But Levangie launched a letter-writing campaign and drew national attention to what he considered an affront to the flag and the servicemen who have given their all in defense of their county. He scorned the company’s statement. “I was madder than hell,” the former sailor told WMUR-TV in Manchester, which first reported the story. Levangie was on a ship torpedoed off the cost of North Africa during World War II and saw some of his shipmates buried at sea. He has been flying his American flag in “respect for all the troops serving overseas now and for those who never came back," he said. He dismissed as inadequate the company’s gesture of placing a flag at the entrance of the complex to honor the residents’ patriotism.
“Why should it be sufficient?” he asked. “Is the one in Concord (the state capital) sufficient for the state of New Hampshire?”
Maple Leaf Village is a 44-unit apartment complex for the elderly or disabled. Rents are subsidized through the U.S. Department of Housing and Urban Development. A HUD representative said the EJL policy did not violate the Freedom to fly the American Flag Act of 1975, which forbids any condominium association, cooperative association or real estate management company from adopting or enforcing a policy to restrict or prevent a resident from displaying the flag of the United States. The law, however, allows “any reasonable restriction pertaining to the time place or manner of displaying the flag of the United States necessary to protect a substantial interest of” the property owners or management company.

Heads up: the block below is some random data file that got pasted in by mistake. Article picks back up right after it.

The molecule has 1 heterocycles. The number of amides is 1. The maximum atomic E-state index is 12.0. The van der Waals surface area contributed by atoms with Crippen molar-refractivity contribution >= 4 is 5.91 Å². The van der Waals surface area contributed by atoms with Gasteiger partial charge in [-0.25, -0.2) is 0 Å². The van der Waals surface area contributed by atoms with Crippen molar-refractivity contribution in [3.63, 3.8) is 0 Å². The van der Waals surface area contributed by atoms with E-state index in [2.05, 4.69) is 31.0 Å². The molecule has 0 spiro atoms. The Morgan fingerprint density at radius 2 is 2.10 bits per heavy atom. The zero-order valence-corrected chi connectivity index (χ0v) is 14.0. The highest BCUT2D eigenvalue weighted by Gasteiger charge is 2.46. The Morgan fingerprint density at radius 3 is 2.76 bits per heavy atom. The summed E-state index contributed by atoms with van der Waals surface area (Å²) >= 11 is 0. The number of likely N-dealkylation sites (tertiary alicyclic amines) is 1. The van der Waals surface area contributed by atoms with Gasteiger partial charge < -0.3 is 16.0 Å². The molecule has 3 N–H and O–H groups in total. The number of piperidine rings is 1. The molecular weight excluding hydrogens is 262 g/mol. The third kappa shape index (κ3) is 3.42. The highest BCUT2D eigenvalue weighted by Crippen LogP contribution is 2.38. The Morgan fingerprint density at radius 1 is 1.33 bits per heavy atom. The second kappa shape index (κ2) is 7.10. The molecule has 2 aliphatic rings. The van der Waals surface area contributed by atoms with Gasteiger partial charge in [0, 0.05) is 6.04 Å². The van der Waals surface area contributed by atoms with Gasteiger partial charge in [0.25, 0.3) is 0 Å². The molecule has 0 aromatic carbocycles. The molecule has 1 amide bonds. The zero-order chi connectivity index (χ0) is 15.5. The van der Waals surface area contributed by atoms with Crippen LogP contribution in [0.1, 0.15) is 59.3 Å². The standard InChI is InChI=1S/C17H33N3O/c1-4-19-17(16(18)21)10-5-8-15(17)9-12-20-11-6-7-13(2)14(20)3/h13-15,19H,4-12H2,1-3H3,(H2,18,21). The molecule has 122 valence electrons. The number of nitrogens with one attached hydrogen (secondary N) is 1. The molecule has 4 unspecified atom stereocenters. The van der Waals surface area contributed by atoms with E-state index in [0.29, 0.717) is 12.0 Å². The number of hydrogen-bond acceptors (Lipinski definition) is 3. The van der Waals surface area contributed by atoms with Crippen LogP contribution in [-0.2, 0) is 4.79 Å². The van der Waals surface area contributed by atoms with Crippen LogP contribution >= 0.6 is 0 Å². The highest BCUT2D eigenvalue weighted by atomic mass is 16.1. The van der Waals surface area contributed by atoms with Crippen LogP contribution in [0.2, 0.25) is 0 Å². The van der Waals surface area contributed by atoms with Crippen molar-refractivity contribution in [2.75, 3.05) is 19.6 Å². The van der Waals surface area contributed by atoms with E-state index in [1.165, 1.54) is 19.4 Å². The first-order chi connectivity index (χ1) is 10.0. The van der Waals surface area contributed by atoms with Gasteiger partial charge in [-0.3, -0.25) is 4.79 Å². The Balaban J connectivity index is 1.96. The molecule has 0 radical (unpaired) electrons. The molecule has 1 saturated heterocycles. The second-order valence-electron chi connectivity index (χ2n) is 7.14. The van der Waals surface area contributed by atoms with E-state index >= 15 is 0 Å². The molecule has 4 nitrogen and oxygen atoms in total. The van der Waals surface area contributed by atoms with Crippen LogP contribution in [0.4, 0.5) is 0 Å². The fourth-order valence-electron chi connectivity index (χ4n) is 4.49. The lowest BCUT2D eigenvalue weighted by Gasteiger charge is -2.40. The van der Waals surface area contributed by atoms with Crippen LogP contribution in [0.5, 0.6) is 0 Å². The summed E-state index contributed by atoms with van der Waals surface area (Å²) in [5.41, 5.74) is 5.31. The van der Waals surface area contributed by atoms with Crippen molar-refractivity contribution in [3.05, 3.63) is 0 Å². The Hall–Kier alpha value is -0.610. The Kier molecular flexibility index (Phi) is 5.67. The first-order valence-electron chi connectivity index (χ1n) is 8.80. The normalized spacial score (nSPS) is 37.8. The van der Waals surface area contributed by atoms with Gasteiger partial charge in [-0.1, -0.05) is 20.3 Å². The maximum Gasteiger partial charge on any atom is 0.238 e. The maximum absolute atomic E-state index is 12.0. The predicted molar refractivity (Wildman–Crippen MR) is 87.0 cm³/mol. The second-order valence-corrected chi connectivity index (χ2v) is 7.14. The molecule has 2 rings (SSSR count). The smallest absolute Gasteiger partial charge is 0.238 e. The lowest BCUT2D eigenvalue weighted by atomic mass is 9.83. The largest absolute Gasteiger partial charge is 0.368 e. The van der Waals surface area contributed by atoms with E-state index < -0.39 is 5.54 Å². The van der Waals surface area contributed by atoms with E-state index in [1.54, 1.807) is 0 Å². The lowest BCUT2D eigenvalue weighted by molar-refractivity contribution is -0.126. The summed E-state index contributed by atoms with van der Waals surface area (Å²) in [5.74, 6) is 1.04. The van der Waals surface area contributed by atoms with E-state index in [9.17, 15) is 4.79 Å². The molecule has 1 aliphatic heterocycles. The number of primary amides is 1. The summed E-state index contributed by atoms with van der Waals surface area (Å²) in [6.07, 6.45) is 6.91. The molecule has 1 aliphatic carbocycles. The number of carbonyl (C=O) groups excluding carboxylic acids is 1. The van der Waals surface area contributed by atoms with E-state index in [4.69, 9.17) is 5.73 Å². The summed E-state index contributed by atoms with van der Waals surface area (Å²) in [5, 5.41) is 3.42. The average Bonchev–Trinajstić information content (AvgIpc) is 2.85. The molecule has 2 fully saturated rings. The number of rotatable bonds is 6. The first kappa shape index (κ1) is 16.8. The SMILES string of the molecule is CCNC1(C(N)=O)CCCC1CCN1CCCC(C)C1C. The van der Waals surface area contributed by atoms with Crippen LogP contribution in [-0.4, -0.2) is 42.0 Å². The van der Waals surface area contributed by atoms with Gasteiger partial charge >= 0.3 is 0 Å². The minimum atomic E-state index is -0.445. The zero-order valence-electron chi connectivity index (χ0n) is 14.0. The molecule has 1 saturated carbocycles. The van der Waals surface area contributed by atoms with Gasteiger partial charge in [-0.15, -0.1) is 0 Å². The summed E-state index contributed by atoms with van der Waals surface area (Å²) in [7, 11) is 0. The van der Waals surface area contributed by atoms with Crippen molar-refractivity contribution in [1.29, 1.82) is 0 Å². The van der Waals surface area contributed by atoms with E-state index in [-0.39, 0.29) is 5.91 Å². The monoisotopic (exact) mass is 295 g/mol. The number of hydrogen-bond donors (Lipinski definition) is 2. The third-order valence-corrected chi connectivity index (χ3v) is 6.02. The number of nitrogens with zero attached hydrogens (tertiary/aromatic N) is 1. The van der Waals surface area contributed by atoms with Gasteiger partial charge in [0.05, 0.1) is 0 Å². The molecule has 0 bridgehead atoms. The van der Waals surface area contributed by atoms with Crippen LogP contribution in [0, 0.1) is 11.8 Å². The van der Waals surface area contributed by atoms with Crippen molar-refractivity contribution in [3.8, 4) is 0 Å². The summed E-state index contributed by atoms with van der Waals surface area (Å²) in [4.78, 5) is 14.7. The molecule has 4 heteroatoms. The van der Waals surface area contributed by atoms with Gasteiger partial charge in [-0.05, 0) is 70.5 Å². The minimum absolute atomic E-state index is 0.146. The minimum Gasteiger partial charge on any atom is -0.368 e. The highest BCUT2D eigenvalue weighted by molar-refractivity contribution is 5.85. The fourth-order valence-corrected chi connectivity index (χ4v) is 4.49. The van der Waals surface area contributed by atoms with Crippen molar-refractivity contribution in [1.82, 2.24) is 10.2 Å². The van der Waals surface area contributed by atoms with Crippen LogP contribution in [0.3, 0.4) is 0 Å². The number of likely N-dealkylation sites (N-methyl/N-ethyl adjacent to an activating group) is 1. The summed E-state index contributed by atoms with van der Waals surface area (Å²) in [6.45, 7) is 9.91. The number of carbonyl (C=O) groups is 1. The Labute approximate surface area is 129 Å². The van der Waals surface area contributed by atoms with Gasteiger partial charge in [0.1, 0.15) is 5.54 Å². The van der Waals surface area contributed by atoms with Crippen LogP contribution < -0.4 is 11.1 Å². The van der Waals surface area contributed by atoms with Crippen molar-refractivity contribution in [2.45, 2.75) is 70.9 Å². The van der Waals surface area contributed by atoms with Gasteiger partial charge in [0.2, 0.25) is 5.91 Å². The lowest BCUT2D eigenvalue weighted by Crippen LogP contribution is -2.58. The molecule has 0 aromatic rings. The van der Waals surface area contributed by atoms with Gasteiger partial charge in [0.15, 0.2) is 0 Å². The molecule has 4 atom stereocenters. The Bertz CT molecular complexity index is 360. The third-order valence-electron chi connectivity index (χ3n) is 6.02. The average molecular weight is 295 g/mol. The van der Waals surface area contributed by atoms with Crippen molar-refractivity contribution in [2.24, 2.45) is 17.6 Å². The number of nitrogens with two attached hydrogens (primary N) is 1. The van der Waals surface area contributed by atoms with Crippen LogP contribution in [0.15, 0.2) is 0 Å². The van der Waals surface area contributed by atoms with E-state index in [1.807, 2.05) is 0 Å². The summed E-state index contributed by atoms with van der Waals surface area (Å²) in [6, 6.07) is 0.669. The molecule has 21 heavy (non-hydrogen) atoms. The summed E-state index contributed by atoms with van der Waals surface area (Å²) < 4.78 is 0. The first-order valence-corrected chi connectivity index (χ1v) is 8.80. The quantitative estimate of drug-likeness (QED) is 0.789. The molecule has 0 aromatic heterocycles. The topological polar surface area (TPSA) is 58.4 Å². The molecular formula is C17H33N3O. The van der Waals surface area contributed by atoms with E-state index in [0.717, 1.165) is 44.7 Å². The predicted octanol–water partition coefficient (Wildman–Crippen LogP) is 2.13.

By the end of last week, Hillsborough Police Association and the local American Legion post reached an agreement with the management company to allow the residents to fly their flags again. The police and the veterans group have offered to keep an eye on the flags to make sure they are in good condition. If a resident can’t replace a flag that is torn or ragged, the police association will cover the cost of a replacement.
On Saturday, Levangie was flying the flag outside his home again. But the 88-year-old veteran who left his job with Goodrich Tire to fight overseas in World War II, still found it strange that he had to fight for the flag all over again in the “Live Free Or Die State.”
“I say what’s happening here?” he asked Fox News. “They don’t want American flags? Your own American flag you don’t want? That’s why they’re not speaking Japanese or German right now.”